While cloud was among the top priorities in terms of technology for the finance function in the past 24 months, CFOs and senior finance executives would have other technology priorities in 2019 and beyond alongside their continued cloud migration and optimization.
According to Raymond Yeo, CFO at Epsilon, Terry Smagh, senior vice president, Asia Pacific & Japan at BlackLine, and Dennis P. Gannon, VP, Advisory at Gartner, there are a couple of major technology adoption trends for the finance function.
BI, data warehouse, and tech that addresses IFRS 16 and 17
Connectivity provider Epsilon’s Singapore-based CFO Raymond Yeo said business intelligence, data warehousing and financial application software which can support new accounting standards such as revenue accounting and lease accounting are top technologies for the finance function in 2019.
“While we need data warehousing and BI to provide consistent data source and single source of truth for stakeholders’ decision making, finance teams need applications that can help them implement new accounting standards such as IFRS 16 and 17 especially if their organizations have voluminous contracts,” Yeo noted.
IFRS 16 is applicable to annual reporting periods beginning on or after Jan 1, 2019 while IFRS 17 has been delayed to Jan 1, 2021 after insurance firms’ lobbying effort.
As a result, the deployment of applications to support these new standards is urgent for organizations that need to comply with them.
A major issue with this is that existing ERP systems were not built to support them. Thus, the finance function can’t be complacent though IFRS 17 deadline has been moved to a later date.
“This is an opportunity for the finance function to look at the areas—particularly in terms of technology—where they’re lagging,” said Terry Smagh, senior vice president, Asia Pacific & Japan at BlackLine—an accounting automation software provider.
Companies with voluminous billing transactions need to ensure smooth interface, proper reconciling tools between peripheral systems such as billings to financial reporting system when addressing those new standards, Yeo advised.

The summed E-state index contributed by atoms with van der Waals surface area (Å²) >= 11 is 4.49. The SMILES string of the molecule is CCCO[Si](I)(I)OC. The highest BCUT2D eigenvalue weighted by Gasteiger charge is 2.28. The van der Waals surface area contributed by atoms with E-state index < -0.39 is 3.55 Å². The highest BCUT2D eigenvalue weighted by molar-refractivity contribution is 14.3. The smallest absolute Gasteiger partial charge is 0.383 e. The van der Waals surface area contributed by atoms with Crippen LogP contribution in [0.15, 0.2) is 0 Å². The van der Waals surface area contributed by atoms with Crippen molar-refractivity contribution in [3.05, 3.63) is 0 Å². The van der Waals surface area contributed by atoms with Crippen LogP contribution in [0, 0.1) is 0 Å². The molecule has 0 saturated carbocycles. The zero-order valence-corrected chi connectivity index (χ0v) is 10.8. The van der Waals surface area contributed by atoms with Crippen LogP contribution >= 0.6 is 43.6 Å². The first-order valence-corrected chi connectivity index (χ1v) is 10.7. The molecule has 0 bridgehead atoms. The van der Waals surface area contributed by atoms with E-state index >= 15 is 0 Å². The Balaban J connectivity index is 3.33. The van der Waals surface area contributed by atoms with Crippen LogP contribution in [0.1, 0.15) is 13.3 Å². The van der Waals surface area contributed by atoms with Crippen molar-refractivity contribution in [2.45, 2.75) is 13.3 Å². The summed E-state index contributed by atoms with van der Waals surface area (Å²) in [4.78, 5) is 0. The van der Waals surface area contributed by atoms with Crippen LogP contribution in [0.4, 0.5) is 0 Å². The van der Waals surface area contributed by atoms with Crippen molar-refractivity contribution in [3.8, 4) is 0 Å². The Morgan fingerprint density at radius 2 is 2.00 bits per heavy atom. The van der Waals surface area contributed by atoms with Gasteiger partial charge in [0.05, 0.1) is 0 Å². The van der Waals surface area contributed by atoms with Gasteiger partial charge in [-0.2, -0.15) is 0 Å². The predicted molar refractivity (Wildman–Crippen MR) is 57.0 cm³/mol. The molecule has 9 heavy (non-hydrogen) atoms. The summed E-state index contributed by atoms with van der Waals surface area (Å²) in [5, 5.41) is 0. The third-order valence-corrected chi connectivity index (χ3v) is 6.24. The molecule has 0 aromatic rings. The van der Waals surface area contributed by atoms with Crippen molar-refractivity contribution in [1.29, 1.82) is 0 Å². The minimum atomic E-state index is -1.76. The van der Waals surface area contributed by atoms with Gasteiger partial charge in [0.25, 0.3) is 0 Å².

CFOs can start building digital competencies by experimenting with new roles and responsibilities for the more technologically savvy team members
Automation and continuous accounting
Automation and related technologies will help make continuous accounting possible, Smagh observed.
“With continuous accounting, finance teams can distribute their workloads continuously and more evenly over an accounting period instead of, say, closing the book in one-go in the last five days of a month,” he noted. “That’s possible when automation, control, and period-end tasks are embedded within daily activities.”
The finance team, as a result, will be able to provide up-to-date insights from real-time data to help drive more informed decisions for the organization.
“This immediate insight, instead of months-old data, enables leadership to pivot quickly to meet customer and stakeholder demands and seize new opportunities before the competition,” Smagh pointed out.
RPA is real
When it comes to automation, robotic process automation (RPA) is among the most talked about tech terms.
While RPA means different things to different organizations, Smagh defines it as a technology that automates manual tasks, manages workflow, and standardizes the close process across complex organizations and IT landscapes .
“RPA will enable accountants to finally do what they’re meant to be doing: performing analysis, advising the business, and providing impactful financial data to shape their companies’ future instead of simply generating reports” he said.
While RPA adoption remains at an early stage, Gartner predicts that 73% of controllers will embrace it by 2020, up from 19% in 2018.
This growth will be driven partly by essential differences between RPA and traditional finance IT solutions, said Gartner.
Unlike traditional technologies, RPA allows finance leaders to automate a process, or parts of a process, much more quickly than traditional technology implementations, the advisory firm added.
RPA: short-term benefits and cumulative gains
According to Gartner, RPA offers finance departments multiple short-term benefits.
Creating capacity from day one. While some parts of the process are ready for automation today, finance teams can start taking out manual hours from the process immediately and free up human capacity to address the more complex, hard-to-automate portions of the process.
Getting rid of potential rework. During the automation process, teams build code using if/then logic, which helps identify underlying process inefficiencies and opportunities for standardization. Teams that standardize first will still need to automate and may have to re-do some of all this work during the coding process.
Minimizing disruption to the rest of the team. Process standardization that requires people to change the way in which they work often requires significant change management and is subject to disruption and employee resistance. Standardizing a process using robots instead of humans eliminates these challenges.